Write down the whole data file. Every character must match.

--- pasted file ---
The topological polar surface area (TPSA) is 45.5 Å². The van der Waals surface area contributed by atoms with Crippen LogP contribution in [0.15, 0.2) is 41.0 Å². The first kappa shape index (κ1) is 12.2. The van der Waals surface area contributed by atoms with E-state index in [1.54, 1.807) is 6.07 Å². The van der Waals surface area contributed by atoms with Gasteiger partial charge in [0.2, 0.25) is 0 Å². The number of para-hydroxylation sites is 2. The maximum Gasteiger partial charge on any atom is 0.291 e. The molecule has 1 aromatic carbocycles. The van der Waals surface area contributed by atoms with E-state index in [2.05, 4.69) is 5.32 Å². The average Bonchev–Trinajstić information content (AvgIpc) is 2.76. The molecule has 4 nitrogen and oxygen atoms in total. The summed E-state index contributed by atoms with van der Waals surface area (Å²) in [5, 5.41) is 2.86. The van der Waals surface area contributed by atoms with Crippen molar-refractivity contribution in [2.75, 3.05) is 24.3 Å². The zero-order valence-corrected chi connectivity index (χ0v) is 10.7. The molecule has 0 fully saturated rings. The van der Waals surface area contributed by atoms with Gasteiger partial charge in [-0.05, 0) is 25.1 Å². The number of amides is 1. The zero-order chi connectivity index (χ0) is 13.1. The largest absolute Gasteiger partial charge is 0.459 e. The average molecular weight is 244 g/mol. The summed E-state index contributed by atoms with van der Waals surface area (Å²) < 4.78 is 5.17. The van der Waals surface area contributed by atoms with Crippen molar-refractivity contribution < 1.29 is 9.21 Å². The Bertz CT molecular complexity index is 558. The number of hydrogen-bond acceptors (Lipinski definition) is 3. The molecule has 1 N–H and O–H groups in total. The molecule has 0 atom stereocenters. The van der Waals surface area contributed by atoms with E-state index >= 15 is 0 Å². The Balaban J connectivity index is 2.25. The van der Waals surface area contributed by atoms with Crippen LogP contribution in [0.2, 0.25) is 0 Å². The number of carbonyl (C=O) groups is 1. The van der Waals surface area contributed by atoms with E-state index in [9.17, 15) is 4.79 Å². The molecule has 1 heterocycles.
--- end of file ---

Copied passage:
The topological polar surface area (TPSA) is 45.5 Å². The van der Waals surface area contributed by atoms with Crippen LogP contribution in [0.15, 0.2) is 41.0 Å². The first kappa shape index (κ1) is 12.2. The van der Waals surface area contributed by atoms with E-state index in [1.54, 1.807) is 6.07 Å². The van der Waals surface area contributed by atoms with Gasteiger partial charge in [0.2, 0.25) is 0 Å². The number of para-hydroxylation sites is 2. The maximum Gasteiger partial charge on any atom is 0.291 e. The molecule has 1 aromatic carbocycles. The van der Waals surface area contributed by atoms with E-state index in [2.05, 4.69) is 5.32 Å². The average Bonchev–Trinajstić information content (AvgIpc) is 2.76. The molecule has 4 nitrogen and oxygen atoms in total. The summed E-state index contributed by atoms with van der Waals surface area (Å²) in [5, 5.41) is 2.86. The van der Waals surface area contributed by atoms with Crippen molar-refractivity contribution in [2.75, 3.05) is 24.3 Å². The zero-order valence-corrected chi connectivity index (χ0v) is 10.7. The molecule has 0 fully saturated rings. The van der Waals surface area contributed by atoms with Gasteiger partial charge in [-0.05, 0) is 25.1 Å². The number of amides is 1. The zero-order chi connectivity index (χ0) is 13.1. The largest absolute Gasteiger partial charge is 0.459 e. The average molecular weight is 244 g/mol. The summed E-state index contributed by atoms with van der Waals surface area (Å²) < 4.78 is 5.17. The van der Waals surface area contributed by atoms with Crippen molar-refractivity contribution < 1.29 is 9.21 Å². The Bertz CT molecular complexity index is 558. The number of hydrogen-bond acceptors (Lipinski definition) is 3. The molecule has 1 N–H and O–H groups in total. The molecule has 0 atom stereocenters. The van der Waals surface area contributed by atoms with E-state index >= 15 is 0 Å². The Balaban J connectivity index is 2.25. The van der Waals surface area contributed by atoms with Crippen LogP contribution in [0.2, 0.25) is 0 Å². The number of carbonyl (C=O) groups is 1. The van der Waals surface area contributed by atoms with E-state index in [9.17, 15) is 4.79 Å². The molecule has 1 heterocycles.